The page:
Some events in our lives never leave us and change us forever, from getting our first job, getting married and the birth of a child. Coming across the line of the Ironman for me was a massive milestone.

The training for an Ironman is not easy, everyone around you is affected. The early mornings, the hours in the saddle and murky lakes are all part of a triathlete’s lifestyle. You have to have a good support network and I have the best. My girls have put up with and missed out on so much for me to get to the start line, I am truly grateful for all their support. Like any training plan there were bumps in the road and breaking my hand 16 weeks before race day was my bump. My hand came out of cast just eleven before the race. I had to work hard to regain my strength and get back on track.

Race weekend came round fast and before I knew it I was in Bolton. People were shocked when I told them I spent over £400 to enter a race. It is expensive, but to race an Ironman is not just any race, it’s an experience. From the second you arrive you can see and feel the difference. At registration you are given a backpack instead of a brown envelope with your number in. There is a three day expo with some of the leading brands in triathlons. The welcome party and race briefing were more like shows. The welcome party included a sit down meal and gave a chance to meet the pros and made you feel like you were part of something amazing. I know Ironman is a company and a massive brand, but they make you feel like a pro from start to finish. It was worth every penny.

The night before the race I got very little sleep and when the alarm went off at 2:50am I sprang out of bed sorted myself out and headed for breakfast. Putting food inside you at 3:30 feels wrong if you don’t normally do it. We travelled down to the lake and I gave the bike one last look over to check it was ready. I zipped myself in my wetsuit and joined the line of over 2000 athletes. The swim that year was a rolling start instead of the mass start of years gone by. This meant there were just 30 swimmers on top of me instead of hundreds! My first lap seemed to go well and I was happy sticking to a comfortable pace. As I exited the water of Australia swim I checked my Garmin and was happy to see the time. As I jumped back in for the second lap as the first pros were running into T1. My second lap also felt comfortable, as I was pulled up onto the platform I checked my watch once again and couldn’t believe my eyes, it was my best Iron distance (2.4miles) open water swim ever at 01:24:27. I ran past a very wet looking Pippa with a massive grin on my face.

Transition tent was like a steam room with everyone peeling off wetsuits and getting ready to brave the wet and windy conditions of the bike course. I exited transition carrying my bike over the massive muddy puddle which had formed. I took it easy for the first few miles to settle myself after the swim. The roads were already lined with supporters, most of which were residents’. The bike route climbed out from Pennington Flash up to the laped section of the course. By the time I reached the first major climb of the day the rain had stopped but the wind had picked up with gusts of 35 mph on some very exposed roads. Overall the elevation gain on the bike section totalled 2160 meters, so no easy course. The support was amazing with crowds ten deep in places, it was like riding the tour de France. My average speed was a bit lower than I would have wanted but with those hills and the conditions I was more than happy to reach T2 in 07:29:23.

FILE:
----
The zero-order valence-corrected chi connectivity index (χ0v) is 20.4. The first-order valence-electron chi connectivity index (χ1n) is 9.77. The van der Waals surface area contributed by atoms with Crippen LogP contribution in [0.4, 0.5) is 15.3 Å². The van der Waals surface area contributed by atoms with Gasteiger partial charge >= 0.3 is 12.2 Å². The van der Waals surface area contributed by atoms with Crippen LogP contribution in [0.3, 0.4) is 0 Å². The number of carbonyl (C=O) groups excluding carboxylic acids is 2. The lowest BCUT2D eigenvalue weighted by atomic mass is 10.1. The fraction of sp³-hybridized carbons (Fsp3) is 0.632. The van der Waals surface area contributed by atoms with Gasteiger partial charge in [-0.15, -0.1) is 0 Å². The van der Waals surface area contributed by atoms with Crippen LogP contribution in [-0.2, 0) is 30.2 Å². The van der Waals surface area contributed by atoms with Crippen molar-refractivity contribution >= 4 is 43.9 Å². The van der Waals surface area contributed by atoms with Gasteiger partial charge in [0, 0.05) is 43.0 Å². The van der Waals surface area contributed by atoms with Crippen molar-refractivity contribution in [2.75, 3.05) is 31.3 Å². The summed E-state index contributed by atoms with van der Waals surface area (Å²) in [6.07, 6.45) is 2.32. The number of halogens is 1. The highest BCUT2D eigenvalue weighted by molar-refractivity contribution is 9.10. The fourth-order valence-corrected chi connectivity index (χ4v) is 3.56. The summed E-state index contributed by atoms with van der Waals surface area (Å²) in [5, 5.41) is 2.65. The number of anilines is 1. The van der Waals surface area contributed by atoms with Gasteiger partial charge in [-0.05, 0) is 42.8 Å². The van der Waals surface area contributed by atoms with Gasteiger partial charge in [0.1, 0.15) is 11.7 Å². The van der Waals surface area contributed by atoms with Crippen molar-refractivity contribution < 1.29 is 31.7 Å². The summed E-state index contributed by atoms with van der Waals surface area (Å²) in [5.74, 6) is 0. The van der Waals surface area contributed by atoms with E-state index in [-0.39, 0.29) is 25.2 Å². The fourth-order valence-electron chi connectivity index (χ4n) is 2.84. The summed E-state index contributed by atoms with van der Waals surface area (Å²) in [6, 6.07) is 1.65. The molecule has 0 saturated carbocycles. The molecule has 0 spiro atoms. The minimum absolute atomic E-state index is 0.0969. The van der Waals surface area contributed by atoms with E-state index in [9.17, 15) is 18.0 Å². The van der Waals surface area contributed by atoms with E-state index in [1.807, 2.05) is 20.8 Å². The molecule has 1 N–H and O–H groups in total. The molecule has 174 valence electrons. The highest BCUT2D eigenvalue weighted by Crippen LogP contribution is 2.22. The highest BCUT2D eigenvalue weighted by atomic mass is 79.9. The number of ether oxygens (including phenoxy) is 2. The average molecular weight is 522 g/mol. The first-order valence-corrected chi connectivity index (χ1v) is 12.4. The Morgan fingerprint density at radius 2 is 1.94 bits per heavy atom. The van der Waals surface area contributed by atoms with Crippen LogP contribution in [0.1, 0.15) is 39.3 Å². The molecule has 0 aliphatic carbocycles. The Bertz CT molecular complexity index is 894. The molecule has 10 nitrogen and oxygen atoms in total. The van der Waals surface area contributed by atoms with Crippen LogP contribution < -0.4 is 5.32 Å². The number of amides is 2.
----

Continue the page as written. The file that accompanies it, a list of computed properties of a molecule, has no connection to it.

This time in transition I took my time and made sure I had fresh socks on and some sun cream, as the day had cheered up. My plan for the run was to try and run 5 mph, I was soon to realise that this was not going to be the case; this course had 1106 meters of climbing and that would take its toll. As I got to mile nine and past Pippa for the first time, I was starting to get stomach cramps. I headed back out up the course and started to feel dizzy. At the next fuel station and took a quick loo break and refuelled myself like my life depended on it. I set back off and within five minutes started to feel much better. The cramps had died down and my head was back in the game. My plan was to walk the hills and run the rest. With legs burning the support from the people of Bolton really helped, there were people dressed up like superheroes and small children lining the streets wanting high fives from everyone who ran past. The next time I ran past Pippa in town I had my smile back and was trying to claw back my lost time. I always said I wanted under 15 hours and I wasn’t going to let a little set back stop me reaching my goal. The last lap was awesome, I thanked every marshal and person I could for the great support. As I run into the town centre for the last time I knew this was it. I over took at least 30 people on the last half a mile. I ran towards the finish line pointing at my number when I saw the commentator, knowing that would signal him to say the words I had been saying over and over in my head for months. As I run under the tunnel, all I could hear was ‘Keith you are an Ironman’, that moment will never leave me.

It was almost an hour off my normal marathon time but I didn’t care. I had just covered 140.6 miles under my own steam in 14:56:47. Not bad for a unit, on a hilly, windy course where 150 did not finish. The strap line for Ironman is ‘Anything is Possible’ and I think on Sunday I proved that. It’s not just about how fit you are it’s about going to places in your mind that help you get through, a mental toughness. I’ve been asked how much energy you use doing this event, personally I burnt 13633 calories over the race.

 

Anything Is Possible